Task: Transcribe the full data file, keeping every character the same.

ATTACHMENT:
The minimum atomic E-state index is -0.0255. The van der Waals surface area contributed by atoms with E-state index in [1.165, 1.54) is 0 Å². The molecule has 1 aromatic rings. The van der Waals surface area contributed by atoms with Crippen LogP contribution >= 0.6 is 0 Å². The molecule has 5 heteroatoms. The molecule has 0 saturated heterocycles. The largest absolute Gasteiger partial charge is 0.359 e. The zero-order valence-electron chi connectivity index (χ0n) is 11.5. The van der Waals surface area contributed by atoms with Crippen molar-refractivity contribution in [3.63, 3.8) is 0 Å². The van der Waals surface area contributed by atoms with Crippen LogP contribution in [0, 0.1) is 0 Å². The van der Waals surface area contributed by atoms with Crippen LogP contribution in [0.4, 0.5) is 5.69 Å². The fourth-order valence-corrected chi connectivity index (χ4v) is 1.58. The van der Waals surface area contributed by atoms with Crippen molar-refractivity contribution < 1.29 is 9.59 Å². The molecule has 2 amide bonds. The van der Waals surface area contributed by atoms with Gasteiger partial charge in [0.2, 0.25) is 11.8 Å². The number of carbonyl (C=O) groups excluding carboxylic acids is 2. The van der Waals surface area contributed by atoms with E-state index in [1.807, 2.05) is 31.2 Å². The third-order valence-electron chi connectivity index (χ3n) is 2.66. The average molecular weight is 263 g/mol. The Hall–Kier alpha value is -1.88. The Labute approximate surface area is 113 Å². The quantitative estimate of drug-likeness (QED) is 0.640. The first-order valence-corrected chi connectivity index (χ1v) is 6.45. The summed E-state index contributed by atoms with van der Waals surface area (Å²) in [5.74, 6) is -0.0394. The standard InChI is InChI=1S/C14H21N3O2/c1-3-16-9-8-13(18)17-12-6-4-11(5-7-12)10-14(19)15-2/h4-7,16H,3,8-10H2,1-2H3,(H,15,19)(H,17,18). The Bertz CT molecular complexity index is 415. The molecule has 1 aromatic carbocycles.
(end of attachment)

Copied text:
The minimum atomic E-state index is -0.0255. The van der Waals surface area contributed by atoms with E-state index in [1.165, 1.54) is 0 Å². The molecule has 1 aromatic rings. The van der Waals surface area contributed by atoms with Crippen LogP contribution >= 0.6 is 0 Å². The molecule has 5 heteroatoms. The molecule has 0 saturated heterocycles. The largest absolute Gasteiger partial charge is 0.359 e. The zero-order valence-electron chi connectivity index (χ0n) is 11.5. The van der Waals surface area contributed by atoms with Crippen molar-refractivity contribution in [3.63, 3.8) is 0 Å². The van der Waals surface area contributed by atoms with Crippen LogP contribution in [0, 0.1) is 0 Å². The van der Waals surface area contributed by atoms with Crippen LogP contribution in [0.4, 0.5) is 5.69 Å². The fourth-order valence-corrected chi connectivity index (χ4v) is 1.58. The van der Waals surface area contributed by atoms with Crippen molar-refractivity contribution < 1.29 is 9.59 Å². The molecule has 2 amide bonds. The van der Waals surface area contributed by atoms with Gasteiger partial charge in [0.2, 0.25) is 11.8 Å². The number of carbonyl (C=O) groups excluding carboxylic acids is 2. The van der Waals surface area contributed by atoms with E-state index in [1.807, 2.05) is 31.2 Å². The third-order valence-electron chi connectivity index (χ3n) is 2.66. The average molecular weight is 263 g/mol. The Hall–Kier alpha value is -1.88. The Labute approximate surface area is 113 Å². The quantitative estimate of drug-likeness (QED) is 0.640. The first-order valence-corrected chi connectivity index (χ1v) is 6.45. The summed E-state index contributed by atoms with van der Waals surface area (Å²) in [5.74, 6) is -0.0394. The standard InChI is InChI=1S/C14H21N3O2/c1-3-16-9-8-13(18)17-12-6-4-11(5-7-12)10-14(19)15-2/h4-7,16H,3,8-10H2,1-2H3,(H,15,19)(H,17,18). The Bertz CT molecular complexity index is 415. The molecule has 1 aromatic carbocycles.